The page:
Targeted Rural Underserved Track (TRUST) Program
- Need: There is a shortage of rural physicians in the Northwestern United States.
- Intervention: University of Washington medical students are receiving training through the TRUST program in rural, underserved communities across a five-state radius.
- Results: Long-lasting connections have been formed among regional and underserved communities, medical students, and rural health professionals, producing more rural physicians as a result.
The Targeted Rural Underserved Track (TRUST) program is designed to train and prepare University of Washington medical students for future careers working in rural, underserved communities throughout Washington, Wyoming, Alaska, Montana, and Idaho (WWAMI). This longitudinal program places selected students in a rural medical setting prior to beginning schooling and allows them to return regularly to learn and work within the same community.
Sponsors of this program include:
- Washington Academy of Family Physicians and its Foundation
- Montana Area Health Education Centers
- Montana TRUST
Health Resources and
Services Administration (HRSA) through two Title VII
- Targeted Rural and Underserved Training Pipeline (2008-2011)
- Preparing for Practice Innovation (PPI) (2011-2016)
- WWAMI Area Health Education Centers
- Idaho Medical Association
- University of Washington Department of Family Medicine
- University of Washington School of Medicine
This unique curriculum connects underserved WWAMI communities to the University of Washington School of Medicine (UWSOM) and affiliated residency programs. A separate admissions process allows selected students to gain experience and build relationships with specific, underserved communities frequently over the course of the student’s medical school career.
TRUST is connected with existing courses and programs at the University of Washington, such as:
- Underserved Pathway
- Rural/Underserved Opportunities Program (RUOP)
- WWAMI Rural Integrated Training Experience (WRITE)
The TRUST Continuum shows students' involvement in TRUST throughout their medical school careers.
The TRUST program has succeeded in incorporating the instruction of rural health professionals into medical students’ educations while longitudinally serving regional and underserved communities. As of 2017:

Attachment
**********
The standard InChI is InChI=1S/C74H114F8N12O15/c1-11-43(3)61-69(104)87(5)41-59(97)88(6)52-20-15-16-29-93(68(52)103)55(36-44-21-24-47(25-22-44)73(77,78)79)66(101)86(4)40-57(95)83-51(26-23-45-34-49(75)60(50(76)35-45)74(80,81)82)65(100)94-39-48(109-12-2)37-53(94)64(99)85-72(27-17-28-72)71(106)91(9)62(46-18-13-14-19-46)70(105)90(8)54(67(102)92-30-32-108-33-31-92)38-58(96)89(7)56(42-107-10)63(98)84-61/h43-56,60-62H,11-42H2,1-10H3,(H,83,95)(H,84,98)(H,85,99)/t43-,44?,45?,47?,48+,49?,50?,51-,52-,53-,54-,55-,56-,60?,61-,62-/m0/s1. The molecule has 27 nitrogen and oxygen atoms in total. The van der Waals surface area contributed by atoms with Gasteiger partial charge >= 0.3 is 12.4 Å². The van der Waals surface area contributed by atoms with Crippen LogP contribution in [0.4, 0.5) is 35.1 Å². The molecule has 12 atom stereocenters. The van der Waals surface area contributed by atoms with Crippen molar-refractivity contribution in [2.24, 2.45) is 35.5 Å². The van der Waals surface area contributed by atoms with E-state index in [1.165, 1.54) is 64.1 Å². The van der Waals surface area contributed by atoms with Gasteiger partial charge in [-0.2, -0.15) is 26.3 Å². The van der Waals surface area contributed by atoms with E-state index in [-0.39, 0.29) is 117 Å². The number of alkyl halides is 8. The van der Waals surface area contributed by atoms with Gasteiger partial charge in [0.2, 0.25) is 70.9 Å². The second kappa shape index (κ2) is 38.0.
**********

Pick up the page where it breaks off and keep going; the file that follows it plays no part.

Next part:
- 73% of graduates matched into primary care residency
- 64 resident doctors have come from this program
The following articles offer a glimpse into how the TRUST program is impacting specific medical centers:
- Greer, T., Kost, A., Evans, D.V., Norris, T., Erickson, J., McCarthy, J., Allen, S. (2016). The WWAMI Targeted Rural Underserved Track (TRUST) Program: An Innovative Response to Rural Physician Workforce Shortages. Academic Medicine: Journal of the Association of American Medical Colleges, 91(1), 65-69.
- How one school is training students for rural medicine, AMA Wire, 2016
- UW students learn rural medicine in Grand Coulee, The Star, 2014
- TRUST trains doctors for rural, underserved areas, Billings Gazette, 2010
More stories about this program are featured in the UW Medicine Magazine and TRUST Newsletters.
Since the TRUST program is somewhat decentralized, it requires significant resources from each WWAMI site. In addition, as the program grows, it takes more time to provide ongoing coordination as well as balance the celebration of differences against maintaining consistency.
Health workforce education and training
Alaska, Idaho, Montana, Washington, Wyoming
December 8, 2014
December 28, 2017
Please contact the models and innovations contact directly for the most complete and current information about this program. Summaries of models and innovations are provided by RHIhub for your convenience. The programs described are not endorsed by RHIhub or by the Federal Office of Rural Health Policy. Each rural community should consider whether a particular project or approach is a good match for their community’s needs and capacity. While it is sometimes possible to adapt program components to match your resources, keep in mind that changes to the program design may impact results.